World speed record – in reverse
A high-performance electric vehicle has shattered an unusual speed record after reaching 275.74kph in reverse at a proving ground in Germany.
The US$2.5 million (NZ$4.2m) Rimac Nevera set the new standard for the “fastest speed driving in reverse” on October 7 but the Croatian carmaker only announced the achievement, verified by Guinness World Records, this month.
Rimac notes because the supercar’s drivetrain has no gears, its four individual motors generate immense acceleration whether travelling forwards or backwards, making the record speed possible.
Engineers had initially found the idea of going for the reverse record amusing but as time went on got more serious about clinching the weird title.
Matija Renic, Nevera chief programme engineer, says: “It occurred to us during development that Nevera would probably be the world’s fastest car in reverse, but we kind of laughed it off.
“The aerodynamics, cooling and stability hadn’t been engineered for travelling backwards at speed, after all. But then, we started to talk about how fun it would be to give it a shot.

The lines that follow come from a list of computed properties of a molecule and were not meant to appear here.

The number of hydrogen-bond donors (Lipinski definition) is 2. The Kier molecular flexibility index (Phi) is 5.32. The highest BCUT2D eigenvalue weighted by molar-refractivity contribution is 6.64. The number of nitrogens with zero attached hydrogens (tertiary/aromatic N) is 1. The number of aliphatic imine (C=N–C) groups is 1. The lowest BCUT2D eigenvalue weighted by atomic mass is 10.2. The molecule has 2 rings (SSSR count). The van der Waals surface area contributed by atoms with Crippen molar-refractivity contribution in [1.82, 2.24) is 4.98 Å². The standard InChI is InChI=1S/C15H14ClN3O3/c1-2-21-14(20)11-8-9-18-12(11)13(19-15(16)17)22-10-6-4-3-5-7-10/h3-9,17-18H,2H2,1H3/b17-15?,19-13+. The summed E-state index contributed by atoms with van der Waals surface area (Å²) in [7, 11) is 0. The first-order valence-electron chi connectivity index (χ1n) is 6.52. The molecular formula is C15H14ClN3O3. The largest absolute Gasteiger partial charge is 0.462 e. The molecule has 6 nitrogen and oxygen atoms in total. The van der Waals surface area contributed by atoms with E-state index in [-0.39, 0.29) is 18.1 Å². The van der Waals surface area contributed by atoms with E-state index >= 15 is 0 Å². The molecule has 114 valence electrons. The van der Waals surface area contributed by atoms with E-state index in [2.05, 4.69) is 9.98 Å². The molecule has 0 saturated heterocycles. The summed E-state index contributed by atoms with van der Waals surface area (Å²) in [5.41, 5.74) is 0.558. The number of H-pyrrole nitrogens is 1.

“Our simulations showed that we could achieve well over 150mph (241kph) but we didn’t have much of an idea how stable it would be – we were entering unchartered territory.”
Test driver Goran Drndak, who was behind the wheel for the latest record, adds: “On the run itself, it definitely took some getting used to.
“You’re facing straight out backwards, watching the scenery flash away from you faster and faster, feeling your neck pulled forwards in almost the same sensation you would normally get under heavy braking.”
The achievement adds to the Nevera having already broken more than 20 acceleration and braking records in a single day this year and setting a record-breaking top speed run of 412kph.
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